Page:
So, why aren’t publishers picking up UK-based non-straight protagonists?
OK. So that agent I mentioned just now, would you like to hazard a guess as to how many of the UK submissions featured a non-straight protagonist?
I asked around and got the same answer from other agents and editors - I’m not saying this was an extensive study, but the agents I talked to receive something in the region of 12-15,000 submissions a year. Gay sidekicks? Tick. Siblings? Tick. Even parents might feature, but not one protagonist.
It’s setting the world on fire for the last 4 weeks - and here’s a rare chance to glean an insight into the making of Despicable Me: with a short film caught at an exhibition in Paris, featuring art director Eric Guillon, production designer Yarrow Cheney, and character development artist Michael Defeo.
How To Train Your Dragon is BACK. Following the success of the first film AND the awesome Riders of Berk TV spin-off - Dreamworks are getting excited about the next installment:
I made it to a Pacific Rim preview last night - and it lives up to the hype. Of a kind.
The hype and build up to every smash-blockbuster is a rollercoaster - the tension and teasing, knowingly being manipulated and excited by marketing and posters. Already this year there have been those moments during and after massive releases that you watch the credits roll and wonder what it was you just watched - World War Z and Star Trek both left me admitting a little dissapointment. But not in the film, more in my own expectations. I was hoping for more.
I wanted them to be, inexplicably, more. And in that come-down after watching, first time round, inevitably there is a second watch, you question yourself. Was it me?
Then come the one-line reviews with friends: “it was good. It was entertaining. You’ll really love it.”
Pacific Rim is 132 minutes long. THAT’S A LONG MOVIE. And before you sit down to watch, you already know the premise. Don’t expect exposition or science on the monsters in the opening act, there is no need. Pacific Rim is a movie about monsters fighting robots - and you already know that before the lights go down.
Like Abrams’ Star Trek earlier this year, Rim is so fast that doesn’t allow you to question anything - it’s a fully loaded sensory experience that doesn’t relent to allow refelction. It is about monsters fighting giant robots.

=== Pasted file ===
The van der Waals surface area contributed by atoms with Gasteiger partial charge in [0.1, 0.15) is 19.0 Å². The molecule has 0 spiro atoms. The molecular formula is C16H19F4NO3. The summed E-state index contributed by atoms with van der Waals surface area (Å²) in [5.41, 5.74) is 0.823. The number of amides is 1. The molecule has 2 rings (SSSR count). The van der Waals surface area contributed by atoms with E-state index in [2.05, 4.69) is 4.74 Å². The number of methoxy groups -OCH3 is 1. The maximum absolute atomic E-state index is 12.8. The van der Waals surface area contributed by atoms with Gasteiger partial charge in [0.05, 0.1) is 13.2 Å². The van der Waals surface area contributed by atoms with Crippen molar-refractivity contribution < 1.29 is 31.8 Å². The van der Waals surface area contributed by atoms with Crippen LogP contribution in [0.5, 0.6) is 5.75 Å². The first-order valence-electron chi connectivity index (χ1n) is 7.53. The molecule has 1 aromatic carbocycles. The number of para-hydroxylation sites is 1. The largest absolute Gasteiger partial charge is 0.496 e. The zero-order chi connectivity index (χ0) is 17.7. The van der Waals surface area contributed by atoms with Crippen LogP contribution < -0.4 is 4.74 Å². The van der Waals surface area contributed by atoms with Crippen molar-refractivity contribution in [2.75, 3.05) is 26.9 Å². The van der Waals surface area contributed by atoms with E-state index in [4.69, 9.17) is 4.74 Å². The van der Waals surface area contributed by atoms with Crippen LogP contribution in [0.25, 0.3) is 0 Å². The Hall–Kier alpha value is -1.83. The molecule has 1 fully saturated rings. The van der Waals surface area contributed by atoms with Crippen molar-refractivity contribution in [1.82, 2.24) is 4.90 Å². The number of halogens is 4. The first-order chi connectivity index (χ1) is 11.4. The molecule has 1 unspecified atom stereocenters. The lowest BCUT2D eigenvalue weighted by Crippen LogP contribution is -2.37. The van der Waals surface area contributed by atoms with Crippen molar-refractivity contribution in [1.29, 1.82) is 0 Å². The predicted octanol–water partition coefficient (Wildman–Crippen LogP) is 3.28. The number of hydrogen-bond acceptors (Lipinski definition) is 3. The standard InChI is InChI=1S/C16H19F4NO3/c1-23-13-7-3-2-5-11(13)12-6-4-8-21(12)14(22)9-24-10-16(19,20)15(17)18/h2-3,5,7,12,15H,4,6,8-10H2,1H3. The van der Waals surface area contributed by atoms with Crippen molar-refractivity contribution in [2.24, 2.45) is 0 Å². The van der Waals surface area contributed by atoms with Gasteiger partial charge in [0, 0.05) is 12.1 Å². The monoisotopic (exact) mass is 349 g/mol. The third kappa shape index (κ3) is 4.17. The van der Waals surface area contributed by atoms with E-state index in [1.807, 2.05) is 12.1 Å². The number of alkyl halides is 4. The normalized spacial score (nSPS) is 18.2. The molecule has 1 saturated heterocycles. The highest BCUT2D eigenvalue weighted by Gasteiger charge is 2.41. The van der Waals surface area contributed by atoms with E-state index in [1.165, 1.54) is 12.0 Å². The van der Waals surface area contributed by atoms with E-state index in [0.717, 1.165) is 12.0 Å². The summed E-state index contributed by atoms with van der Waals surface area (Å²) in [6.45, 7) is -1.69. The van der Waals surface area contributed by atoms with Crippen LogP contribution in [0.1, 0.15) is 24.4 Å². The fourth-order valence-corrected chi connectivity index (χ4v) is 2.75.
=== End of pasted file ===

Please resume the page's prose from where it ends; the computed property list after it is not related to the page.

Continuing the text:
Pacific Rim is a movie about monsters fighting giant robots.
Those fights are beautiful. They are wondrous and they are utterly believable: unlike Superman, released a few weeks ago, the giant robots are vulnerable. Being thrown through a building isn’t ignored, the collateral damage and wasted cities are watched and you believe it.
The choreography of each fight is incredible, snippets of small in-jokes and tiny macro shots of the real world add humour without slowing the pace dramatically. They get bigger and better as you watch and realise how invisible the space between you and the experience.
It is a huge experience - Del Toro creates and shoots a world that is believable - there is no break in it. No montage or camera effect that forces you to disengage from his story-telling, but rather offers a relentless raid that overlooks the occasional cheesy line, obvious trope or questionable point. Pacific Rim is carefully structured and there is so little of it that isn’t on-screen for a reason.
There is nothing about Del Toro’s Pacific Rim that is an accident. It is more than a marketing campaign, and more than an homage to Japanese Kaiju. But it delivers in both these roles in abundance.
It is a movie to be enjoyed. It’s good, entertaining. And you’ll really love it: Pacific Rim is a movie about monsters fighting giant robots.
And please stay through the credits, it’s worth it.